Matter ejected from collapsing neutron stars appeared to break the speed of light : ScienceAlert

When astronomers around the world watched the epic collision of two neutron stars in 2017, the main event was just the beginning. The aftermath, both immediate and long-term, of such a massive, never-before-seen merger was inevitably fascinating, interesting, and deeply informative.

And now scientists have revealed a boring one. As the two neutron stars collided, they ejected a jet of material that, to our eyes, appeared to be hurtling into space at seven times the speed of light.

This, of course, is impossible according to our current understanding of physics. It’s a phenomenon known as superluminal speed, which despite its name is actually an illusion based on our viewing angle.

However, even when its speed was corrected, the jet was found to be insanely fast.

“Our result shows that the jet was traveling at least 99.97 percent of the speed of light when it was launched,” says astronomer Wenbin Lu of the University of California, Berkeley.

Data on the jet was obtained by the Hubble Space Telescope, which took a series of observations over about 8 days and then again about 159 days after the merger, seen here on Earth in August 2017.

Other telescopes were watching, including the European Space Agency’s Gaia satellite and some radio telescopes from the National Science Foundation. By gathering their data, the researchers could construct a kind of measurement called very long baseline interferometry (VLBI).

Based on these observations and months of analysis, a team led by Caltech astronomer Kunal Mooley was able to first detect and then track the motion of a jet that erupted when the two superdense stellar cores merged.

Superluminal motion occurs when something comes towards us at a high enough speed, very close to our field of vision. As the object gets closer, the distance required for its light to travel to us decreases – something we usually don’t have to consider in our everyday lives, where light appears to move instantaneously (compared to our slow motions).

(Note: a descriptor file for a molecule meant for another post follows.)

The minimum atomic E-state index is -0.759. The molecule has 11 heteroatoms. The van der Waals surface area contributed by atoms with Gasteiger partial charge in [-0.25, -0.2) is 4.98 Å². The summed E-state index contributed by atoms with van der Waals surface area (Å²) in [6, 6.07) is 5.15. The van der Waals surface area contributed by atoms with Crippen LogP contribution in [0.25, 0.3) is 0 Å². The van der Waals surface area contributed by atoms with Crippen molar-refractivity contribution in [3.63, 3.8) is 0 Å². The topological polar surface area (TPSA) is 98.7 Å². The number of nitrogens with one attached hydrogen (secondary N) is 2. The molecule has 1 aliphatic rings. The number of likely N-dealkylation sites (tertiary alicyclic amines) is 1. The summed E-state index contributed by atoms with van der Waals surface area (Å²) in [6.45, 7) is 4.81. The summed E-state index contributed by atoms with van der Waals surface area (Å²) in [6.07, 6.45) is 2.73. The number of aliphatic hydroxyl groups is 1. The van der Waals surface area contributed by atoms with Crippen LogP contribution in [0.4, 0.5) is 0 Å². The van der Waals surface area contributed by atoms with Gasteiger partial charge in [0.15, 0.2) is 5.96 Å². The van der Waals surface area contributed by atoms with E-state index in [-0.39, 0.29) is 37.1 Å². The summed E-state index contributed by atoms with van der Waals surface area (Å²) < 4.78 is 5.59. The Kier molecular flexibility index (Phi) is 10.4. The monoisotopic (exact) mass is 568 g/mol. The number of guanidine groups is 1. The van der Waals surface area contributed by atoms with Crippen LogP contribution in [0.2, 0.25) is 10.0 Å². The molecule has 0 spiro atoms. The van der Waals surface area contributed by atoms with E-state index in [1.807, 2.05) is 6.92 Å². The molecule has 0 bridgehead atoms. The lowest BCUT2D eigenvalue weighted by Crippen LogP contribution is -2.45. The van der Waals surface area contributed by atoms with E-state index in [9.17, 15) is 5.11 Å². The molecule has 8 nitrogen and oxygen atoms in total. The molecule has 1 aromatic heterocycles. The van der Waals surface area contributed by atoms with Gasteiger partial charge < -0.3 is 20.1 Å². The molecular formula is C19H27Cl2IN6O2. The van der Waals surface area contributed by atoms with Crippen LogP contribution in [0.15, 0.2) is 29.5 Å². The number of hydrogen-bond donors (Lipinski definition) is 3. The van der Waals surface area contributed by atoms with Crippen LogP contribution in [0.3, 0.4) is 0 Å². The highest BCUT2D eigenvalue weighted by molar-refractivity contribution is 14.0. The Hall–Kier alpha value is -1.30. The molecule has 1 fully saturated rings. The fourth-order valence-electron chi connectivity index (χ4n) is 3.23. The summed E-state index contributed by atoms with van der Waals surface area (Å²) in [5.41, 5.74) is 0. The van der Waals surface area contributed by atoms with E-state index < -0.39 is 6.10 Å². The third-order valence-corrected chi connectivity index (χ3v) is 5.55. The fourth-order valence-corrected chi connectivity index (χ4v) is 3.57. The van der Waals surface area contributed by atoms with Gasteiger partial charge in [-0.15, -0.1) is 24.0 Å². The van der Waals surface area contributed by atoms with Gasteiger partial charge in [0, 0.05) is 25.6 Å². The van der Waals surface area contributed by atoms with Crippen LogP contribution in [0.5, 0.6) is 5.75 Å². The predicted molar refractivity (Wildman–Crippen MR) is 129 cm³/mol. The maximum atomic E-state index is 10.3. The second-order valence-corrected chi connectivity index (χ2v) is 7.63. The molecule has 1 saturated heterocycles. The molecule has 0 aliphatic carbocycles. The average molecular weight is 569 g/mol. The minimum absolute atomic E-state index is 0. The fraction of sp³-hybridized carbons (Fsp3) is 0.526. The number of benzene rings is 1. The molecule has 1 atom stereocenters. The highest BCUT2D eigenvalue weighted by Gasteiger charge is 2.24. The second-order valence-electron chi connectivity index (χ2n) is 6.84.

In this case the jet moves almost as fast as the light it emits, creating the illusion that its own light appears to cover greater distances than it does (and therefore moves at an impossible speed).

Therefore, revealing the true speed of the jet requires accurate data and a lot of difficulty.

The Hubble data showed a superluminous speed seven times that of light. The VLBI data, taken between 75 and 230 days after the merger, and covered in a previous publication, showed that the jet later slowed to a superluminal speed four times the speed of light.

“I am amazed that Hubble could give us such a precise measurement, which rivals the precision achieved by the powerful VLBI radio telescopes scattered around the globe,” says Mooley.

The result further constrains the angle at which we see the jet and strengthens the link between neutron star mergers and short-duration gamma-ray bursts. This connection requires a relativistic jet, which is exactly what Mooley and his colleagues have measured.

“We have demonstrated in this work that precision astrometry with space-based optical and infrared telescopes is an excellent means of measuring the proper motions of jets in neutron star mergers,” they write in their paper.

“The James Webb Space Telescope (JWST) should be able to perform astrometry much better than that with the Hubble Space Telescope, due to its larger collection area and smaller pixel size… The combination of optical astrometry and VLBI radio measurements (with current facilities observational ) may be even stronger and could provide strong constraints on the viewing angles of neutron star mergers as far away as 150 Mpc [roughly 500 million light-years].”

Now, we just have to wait for another neutron star collision…

The team’s research was published in Nature.

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